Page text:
There’s a lot more demand for people who want to just improve themselves than anyone would have guessed.

These weren’t people getting course credit or anything, they were just curious, they just wanted to learn. And they were an encouragement and a joy to talk with – I answered quite a few questions, even though I hadn’t personally put together any of the presentations! We have a great community of learning here.


A pair of interesting articles about transportation

The topic of transportation often interests me. I don’t know if that’s because I don’t have a car, or because of a childhood spent playing SimCity – but I suspect the latter! There were a couple of articles in the October 2012 issue of Reason Magazine that I wanted to pass along.

The first is longer article called “The streetcar swindle“, by Samuel Scheib. The main idea of the article is – Americans have lately become fascinated once again by a transit technology from the early 20th century, the streetcar or trolley. But streetcars are a bad idea almost everywhere – in short, because they act basically like buses, except that they’re slower, and cost a lot more money to build and to operate. There are a few places they make sense – in some French cities, for example, streetcars can navigate into areas not accessible by any other form of public transit. To my surprise Lansing, where I now live, was mentioned as one city where a streetcar system might actually work.

To be fair, I will say that there is one argument I have heard in favor of streetcars not addressed by this article, and that is that because they seem more permanent, they are more likely to stimulate development (versus a bus line, for example). If you take the time and money to actually lay track in the street, the transit line is not going to up and disappear tomorrow. (But, the Reason article does give examples of streetcar lines that have disappeared.)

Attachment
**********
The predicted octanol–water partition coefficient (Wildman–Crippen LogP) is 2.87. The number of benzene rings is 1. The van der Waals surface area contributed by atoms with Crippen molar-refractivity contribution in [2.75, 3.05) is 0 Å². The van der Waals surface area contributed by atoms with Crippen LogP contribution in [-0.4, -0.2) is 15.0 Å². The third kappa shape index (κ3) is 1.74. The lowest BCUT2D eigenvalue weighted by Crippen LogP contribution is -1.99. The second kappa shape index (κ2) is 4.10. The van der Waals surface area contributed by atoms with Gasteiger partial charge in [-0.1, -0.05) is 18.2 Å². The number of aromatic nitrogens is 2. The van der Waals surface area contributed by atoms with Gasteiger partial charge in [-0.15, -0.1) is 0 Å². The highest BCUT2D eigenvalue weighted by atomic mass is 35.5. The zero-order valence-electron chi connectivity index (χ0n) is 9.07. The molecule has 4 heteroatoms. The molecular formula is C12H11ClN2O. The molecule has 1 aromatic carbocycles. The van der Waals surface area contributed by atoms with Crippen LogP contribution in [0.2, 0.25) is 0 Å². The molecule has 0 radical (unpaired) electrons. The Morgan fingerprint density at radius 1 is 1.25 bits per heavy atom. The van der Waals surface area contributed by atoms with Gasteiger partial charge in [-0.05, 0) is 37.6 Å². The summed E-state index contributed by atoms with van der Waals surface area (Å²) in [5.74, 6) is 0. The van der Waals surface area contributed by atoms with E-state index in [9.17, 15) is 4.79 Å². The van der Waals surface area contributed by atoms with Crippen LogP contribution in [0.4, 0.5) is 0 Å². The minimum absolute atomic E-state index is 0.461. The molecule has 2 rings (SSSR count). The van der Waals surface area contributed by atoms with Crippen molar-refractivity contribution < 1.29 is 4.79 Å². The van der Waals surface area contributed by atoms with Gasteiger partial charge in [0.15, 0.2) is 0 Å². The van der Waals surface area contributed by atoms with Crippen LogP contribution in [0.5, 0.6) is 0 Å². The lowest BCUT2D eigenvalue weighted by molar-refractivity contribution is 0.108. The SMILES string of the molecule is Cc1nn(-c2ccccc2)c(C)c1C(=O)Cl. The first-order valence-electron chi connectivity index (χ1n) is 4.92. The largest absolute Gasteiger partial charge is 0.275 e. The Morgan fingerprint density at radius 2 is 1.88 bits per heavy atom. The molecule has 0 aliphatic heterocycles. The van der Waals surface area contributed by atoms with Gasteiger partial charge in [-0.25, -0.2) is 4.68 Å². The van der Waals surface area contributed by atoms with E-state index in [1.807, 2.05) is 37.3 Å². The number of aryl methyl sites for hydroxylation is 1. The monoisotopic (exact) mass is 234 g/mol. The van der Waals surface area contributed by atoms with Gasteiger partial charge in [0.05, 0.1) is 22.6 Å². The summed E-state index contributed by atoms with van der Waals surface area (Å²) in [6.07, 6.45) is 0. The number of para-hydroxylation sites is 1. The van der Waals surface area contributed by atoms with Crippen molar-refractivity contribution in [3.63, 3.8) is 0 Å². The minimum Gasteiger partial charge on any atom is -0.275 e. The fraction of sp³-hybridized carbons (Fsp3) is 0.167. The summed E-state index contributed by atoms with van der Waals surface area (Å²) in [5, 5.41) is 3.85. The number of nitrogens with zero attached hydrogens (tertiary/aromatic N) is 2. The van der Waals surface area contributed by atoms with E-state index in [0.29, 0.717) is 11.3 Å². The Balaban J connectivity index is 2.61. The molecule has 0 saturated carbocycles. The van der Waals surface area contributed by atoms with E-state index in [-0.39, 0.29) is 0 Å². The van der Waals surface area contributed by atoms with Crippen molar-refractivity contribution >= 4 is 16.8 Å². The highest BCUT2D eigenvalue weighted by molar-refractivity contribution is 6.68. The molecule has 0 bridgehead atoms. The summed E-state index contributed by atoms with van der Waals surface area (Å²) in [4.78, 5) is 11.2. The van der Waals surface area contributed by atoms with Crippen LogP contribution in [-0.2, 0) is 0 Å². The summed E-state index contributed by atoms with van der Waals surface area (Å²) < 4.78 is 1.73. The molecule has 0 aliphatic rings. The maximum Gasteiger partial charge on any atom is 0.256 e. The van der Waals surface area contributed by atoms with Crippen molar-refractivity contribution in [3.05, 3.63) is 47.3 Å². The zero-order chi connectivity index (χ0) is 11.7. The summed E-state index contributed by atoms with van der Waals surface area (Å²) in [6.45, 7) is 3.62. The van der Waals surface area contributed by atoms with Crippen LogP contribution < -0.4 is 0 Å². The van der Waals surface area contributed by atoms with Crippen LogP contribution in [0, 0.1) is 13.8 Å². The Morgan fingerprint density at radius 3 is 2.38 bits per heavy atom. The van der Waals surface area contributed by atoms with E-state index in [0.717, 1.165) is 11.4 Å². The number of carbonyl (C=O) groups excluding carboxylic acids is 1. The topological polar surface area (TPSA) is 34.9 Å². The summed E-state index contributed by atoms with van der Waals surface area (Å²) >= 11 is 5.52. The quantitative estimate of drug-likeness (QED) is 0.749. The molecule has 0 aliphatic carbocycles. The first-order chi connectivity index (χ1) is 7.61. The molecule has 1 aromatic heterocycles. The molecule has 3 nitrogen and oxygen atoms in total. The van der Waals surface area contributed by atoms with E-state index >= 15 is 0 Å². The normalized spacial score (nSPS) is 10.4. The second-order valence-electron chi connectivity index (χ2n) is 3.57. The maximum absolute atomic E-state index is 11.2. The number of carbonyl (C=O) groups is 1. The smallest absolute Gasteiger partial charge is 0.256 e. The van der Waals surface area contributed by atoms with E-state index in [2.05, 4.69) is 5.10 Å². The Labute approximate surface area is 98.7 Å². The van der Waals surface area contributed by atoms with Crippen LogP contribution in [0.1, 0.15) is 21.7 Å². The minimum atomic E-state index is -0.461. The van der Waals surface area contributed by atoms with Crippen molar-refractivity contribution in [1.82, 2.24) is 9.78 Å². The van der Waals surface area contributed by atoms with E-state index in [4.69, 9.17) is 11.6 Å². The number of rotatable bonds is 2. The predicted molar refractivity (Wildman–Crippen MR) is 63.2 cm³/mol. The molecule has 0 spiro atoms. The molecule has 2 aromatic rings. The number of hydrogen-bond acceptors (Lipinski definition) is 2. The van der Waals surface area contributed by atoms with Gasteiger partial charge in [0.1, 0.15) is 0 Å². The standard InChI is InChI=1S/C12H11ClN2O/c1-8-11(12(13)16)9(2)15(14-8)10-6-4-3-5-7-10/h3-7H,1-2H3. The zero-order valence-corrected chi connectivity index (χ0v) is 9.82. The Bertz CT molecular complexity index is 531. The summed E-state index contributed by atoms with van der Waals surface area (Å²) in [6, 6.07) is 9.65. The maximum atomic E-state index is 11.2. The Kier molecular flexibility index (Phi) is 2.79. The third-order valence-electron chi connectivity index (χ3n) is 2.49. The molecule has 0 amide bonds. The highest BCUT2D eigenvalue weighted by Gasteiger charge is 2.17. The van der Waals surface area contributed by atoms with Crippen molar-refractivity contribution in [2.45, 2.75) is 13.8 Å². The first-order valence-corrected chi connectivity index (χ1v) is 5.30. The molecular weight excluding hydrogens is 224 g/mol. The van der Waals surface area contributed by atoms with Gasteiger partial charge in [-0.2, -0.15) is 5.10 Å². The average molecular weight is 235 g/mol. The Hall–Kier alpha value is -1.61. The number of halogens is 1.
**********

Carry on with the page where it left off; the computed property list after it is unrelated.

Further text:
The second article is called “Bike to the Future“, and is mainly about electric bikes. I thought one interesting point this article made was that we use our cars quite inefficiently – they have room for four or five people and plenty of cargo, and we drive them around with an average of 1.67 persons. Bikes can be a good deal more efficient, but they have obvious drawbacks – they’re slower (though only a little slower in cities), they have a smaller range for most people, they carry less stuff, and they require physical exertion resulting in possible sweating and dishevelment! Electric bikes eliminate some of these drawbacks.

Four signs it’s too hot at the zoo today!

1. All animals with the word “arctic” in their name are given the day off.

The zoo even confirmed this for me.

2. The ostrich looks kind of droopy.

3. Even the camels have fallen over. (“Are you OK, Bob?”)

4. The zoo is misting the penguins instead of the people. (And the snow leopard too!)

There be wildflowers in these parts

And have been for the last couple weeks or so. Just a couple photos from the North Tier Trail in East Lansing today:

And one from Hawk’s Nest park. They are everywhere:

Where I also saw an otter! I think. Couldn’t really see the tail.

It seems another former pastor has started blogging

Robbie Griggs, who was one of our pastors at Central Presbyterian in Clayton, MO, is now writing “The Happy Curmudgeon ~ Culture, Literature, Food, Family, and Biblical Studies”. Look, someone who has just as much trouble narrowing down a topic as me! Today he brings the world “Where the Wild Things Are” read by… Christopher Walken.

I shall add him to the “Blogs of Friends” roll.

Just a couple photos of the Red Cedar River

A visiting student from Tunisia recently expressed to us how beautiful she found the Lansing River Trail, which winds, mostly, along the Red Cedar River. I bike it all the time, it’s my preferred way home from work when the weather is nice and I’m not in a hurry. So I decided to bike along the trail today with a camera – because while sometimes cameras distract you when you should be paying attention, other times they make you stop and smell the roses. You can file this under “appreciating what you have in life”.

What? Oh, the zoo is along the trail too! ‘Tis a tufted deer. A cute, tufted deer.